5 Reasons Why OKRs Fail and How to Avoid Them

By on December 13, 2016

OKRs as a goal-setting framework has gained popularity in recent years. Many large companies such as Google, LinkedIn, Zynga, Sears, etc. have implemented it successfully.  Naturally, other companies are following suit. Most of these achieved greater levels of success after implementing OKRs in their organization. Though some have failed to capitalize.

Rick Klau’s seminar on OKRs provides comprehensive step-by-step guidance on OKR adoption. He talks about how aligning objectives at the company, team & individual level drives a unity of purpose. While in principle, OKRs are supposed to be easy to implement there can be challenges while implementing them.

Contactually (famously) saw their OKRs fail, as their ambitious goals for implementing OKRs turned out to be a nightmare. Given the stage at which the company was, they needed a quicker iterations cycle as opposed to locked-in OKRs.

OKRs fail. There are several factors that drive the success or failure of a team. We studied a few failures and listed down the most common reasons. At the end of the day though, one must realize a framework is as good as the people that are using it.

Half-hearted commitment to the idea

Usually, the decision to adopt the OKR process is taken by the executive level. Obviously, they are most excited about implementing them. With its proven track record for Google, Intel, etc, OKRs are expected to bring about a dramatic change in the goal-setting process. Not an unfair assumption. The problem here is that only the top management can visualize the benefits.

Regardless of the number of innovative approaches any company might take, its employees need to be fully committed to its objectives and key results. Otherwise, the management will not be able to reap its benefits.


Educate all the managers and employees on how OKRs can help improve their performance and productivity. Show them how team OKRs can not only beneficial for the company but their personal & professional growth as well.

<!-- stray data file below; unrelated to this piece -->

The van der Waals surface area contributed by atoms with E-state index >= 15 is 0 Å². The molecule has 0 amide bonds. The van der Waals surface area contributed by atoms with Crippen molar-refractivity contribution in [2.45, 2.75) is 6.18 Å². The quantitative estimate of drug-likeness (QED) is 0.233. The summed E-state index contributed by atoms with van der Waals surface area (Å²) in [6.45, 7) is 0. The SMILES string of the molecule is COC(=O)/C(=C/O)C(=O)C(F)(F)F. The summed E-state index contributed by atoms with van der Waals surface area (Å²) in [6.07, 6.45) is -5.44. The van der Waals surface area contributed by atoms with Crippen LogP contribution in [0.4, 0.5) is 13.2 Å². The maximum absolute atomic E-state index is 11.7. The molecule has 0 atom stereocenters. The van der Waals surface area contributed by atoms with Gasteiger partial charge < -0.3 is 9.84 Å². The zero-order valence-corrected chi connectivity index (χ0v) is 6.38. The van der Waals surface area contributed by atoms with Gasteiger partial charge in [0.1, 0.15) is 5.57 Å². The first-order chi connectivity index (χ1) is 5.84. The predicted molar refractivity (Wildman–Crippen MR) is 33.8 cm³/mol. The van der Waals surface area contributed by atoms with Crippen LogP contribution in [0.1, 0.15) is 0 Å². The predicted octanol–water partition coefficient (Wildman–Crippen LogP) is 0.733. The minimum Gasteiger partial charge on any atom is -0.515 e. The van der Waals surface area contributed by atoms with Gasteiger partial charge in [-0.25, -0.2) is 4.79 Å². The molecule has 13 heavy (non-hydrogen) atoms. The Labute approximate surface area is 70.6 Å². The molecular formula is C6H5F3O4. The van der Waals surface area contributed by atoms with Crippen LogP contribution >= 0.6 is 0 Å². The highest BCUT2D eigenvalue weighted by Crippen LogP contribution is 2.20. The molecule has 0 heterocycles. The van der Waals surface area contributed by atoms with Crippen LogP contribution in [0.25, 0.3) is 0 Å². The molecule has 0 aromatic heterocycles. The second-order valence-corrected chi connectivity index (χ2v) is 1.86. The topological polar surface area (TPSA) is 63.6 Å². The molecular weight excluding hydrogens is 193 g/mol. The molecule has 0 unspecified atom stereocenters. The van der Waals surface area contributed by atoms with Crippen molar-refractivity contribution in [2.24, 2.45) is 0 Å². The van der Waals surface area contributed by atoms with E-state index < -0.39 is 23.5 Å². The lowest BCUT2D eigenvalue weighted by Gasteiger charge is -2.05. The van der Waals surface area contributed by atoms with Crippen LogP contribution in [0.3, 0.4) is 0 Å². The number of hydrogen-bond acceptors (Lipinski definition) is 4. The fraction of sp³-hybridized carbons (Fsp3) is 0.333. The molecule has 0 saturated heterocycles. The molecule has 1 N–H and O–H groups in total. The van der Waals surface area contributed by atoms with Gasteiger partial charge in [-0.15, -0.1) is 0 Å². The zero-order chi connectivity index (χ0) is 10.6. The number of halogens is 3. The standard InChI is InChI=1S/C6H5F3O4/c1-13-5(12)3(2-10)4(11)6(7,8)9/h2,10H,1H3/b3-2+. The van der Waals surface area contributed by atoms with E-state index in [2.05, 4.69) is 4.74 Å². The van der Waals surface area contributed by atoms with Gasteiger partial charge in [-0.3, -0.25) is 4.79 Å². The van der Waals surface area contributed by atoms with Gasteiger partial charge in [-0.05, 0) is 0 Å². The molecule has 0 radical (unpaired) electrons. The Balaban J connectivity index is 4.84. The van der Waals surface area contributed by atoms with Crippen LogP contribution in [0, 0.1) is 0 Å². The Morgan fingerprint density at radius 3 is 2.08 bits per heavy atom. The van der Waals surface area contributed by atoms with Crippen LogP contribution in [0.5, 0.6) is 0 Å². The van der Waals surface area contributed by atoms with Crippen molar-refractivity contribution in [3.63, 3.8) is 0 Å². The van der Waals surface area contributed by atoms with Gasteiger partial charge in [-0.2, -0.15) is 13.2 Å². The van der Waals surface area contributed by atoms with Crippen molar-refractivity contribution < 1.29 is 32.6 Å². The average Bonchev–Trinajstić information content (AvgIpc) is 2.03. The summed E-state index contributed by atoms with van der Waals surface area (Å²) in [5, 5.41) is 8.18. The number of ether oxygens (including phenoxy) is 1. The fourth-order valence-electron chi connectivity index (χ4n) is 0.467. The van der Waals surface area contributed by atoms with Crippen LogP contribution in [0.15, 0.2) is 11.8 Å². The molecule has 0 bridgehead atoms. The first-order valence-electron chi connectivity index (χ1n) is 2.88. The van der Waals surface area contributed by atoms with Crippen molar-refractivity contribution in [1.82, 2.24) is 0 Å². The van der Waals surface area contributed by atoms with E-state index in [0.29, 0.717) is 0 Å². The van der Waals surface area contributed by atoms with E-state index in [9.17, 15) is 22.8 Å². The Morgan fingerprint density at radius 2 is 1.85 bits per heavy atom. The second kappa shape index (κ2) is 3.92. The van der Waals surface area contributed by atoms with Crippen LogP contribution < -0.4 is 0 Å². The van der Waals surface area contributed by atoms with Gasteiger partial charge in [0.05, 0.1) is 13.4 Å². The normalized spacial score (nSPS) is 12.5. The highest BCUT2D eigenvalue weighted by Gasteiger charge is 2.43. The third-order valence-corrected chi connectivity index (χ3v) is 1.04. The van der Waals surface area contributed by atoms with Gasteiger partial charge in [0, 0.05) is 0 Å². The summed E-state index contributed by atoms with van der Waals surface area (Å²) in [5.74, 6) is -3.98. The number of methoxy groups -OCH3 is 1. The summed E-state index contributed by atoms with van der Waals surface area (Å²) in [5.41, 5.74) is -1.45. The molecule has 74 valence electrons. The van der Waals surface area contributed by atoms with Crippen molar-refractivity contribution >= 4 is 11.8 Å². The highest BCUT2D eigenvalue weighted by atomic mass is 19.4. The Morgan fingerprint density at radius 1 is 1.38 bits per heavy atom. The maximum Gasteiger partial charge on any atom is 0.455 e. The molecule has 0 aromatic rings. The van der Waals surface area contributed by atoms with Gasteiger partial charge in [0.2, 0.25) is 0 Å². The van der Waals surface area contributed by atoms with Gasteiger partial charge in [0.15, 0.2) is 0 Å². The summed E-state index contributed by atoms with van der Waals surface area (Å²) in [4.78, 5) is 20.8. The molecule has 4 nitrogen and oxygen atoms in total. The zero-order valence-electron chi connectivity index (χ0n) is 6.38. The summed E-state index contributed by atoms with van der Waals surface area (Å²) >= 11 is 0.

Not setting Stretch goals:

According to the Stretch goals definition, you need to stretch yourself beyond what your mind might think is safe. Similarly, to implement OKRs, your goals should be difficult to achieve and push you out of your comfort zone.  You are said to be successful if you can achieve 60% to 70% of your goals. On the other hand, if you can achieve 100% of the target then it means that your goals weren’t ambitious enough.  You didn’t stretch yourself.

Organizations that fail to set aspirational, stretch goals do not have the potential to break free from stagnancy and achieve excellence.



Google sets quarterly OKRs that are very difficult to attain. Teams and individuals are measured by how close they came to achieving them. They believe in setting stretch goals where “achieving 65% of the impossible is better than 100% of the ordinary”.

Though care should be taken that goals are not set too high as it can lead to demotivation, excessive risk-taking, or unethical behavior.

Not keeping track regularly:

It is easy to lose focus despite having everyone’s OKRs defined. Managers need to ideally step in and check their team’s progress at regular intervals. Failure to do so has often led to finding out that much that was expected has not been done. Thus the entire process falls grossly behind schedule.


According to Jeff Weiner of LinkedIn, it is wise to conduct weekly meetings. Each individual begins with reporting ‘one’ personal victory thus starting the meeting on a positive note. Also, guidance is provided to anyone facing difficulties.

Incorrect alignment:

Companies that follow a top-down cascading approach do not take employee opinion into consideration. Top management dictates goals to the middle management which in turn dictates them to all its team members. Thus employees do not feel any sense of accountability. The feeling is that they are primarily working towards the completion of their immediate manager’s goals. While OKR methodology may have been used here, it will not be effective for the company.


Management needs to follow 2-way communication where employees too can contribute ideas while setting OKRs. The ideal ratio is 40-60 percent of the contribution. One of the key recommendations of OKRs is the alignment of objectives at different levels.

Upon completion, align individual goals to team goals and subsequently to overall company objectives.

Lack of proper tools:

The complexity of managing OKRs can be quite overwhelming. One reason is making use of spreadsheets to keep track of them, which is exactly what Contactually did. Management has to spend a lot of time and effort to manage such huge volumes. Companies that started on the right note have abandoned OKRs because they were not able to efficiently use them.


There are many OKR software available in the market that help the management to efficiently carry out OKRs in the organization. All the hassles involved with spreadsheets go away.  Thus managers can focus on efficiently tracking, measuring, and reporting OKRs at all levels. It is important to look for a few must-have features in OKR software to make sure that you have all the right facilities at your disposal.

Have you experienced OKR failures at your workplace? What were the main reasons – let us know in the comments.

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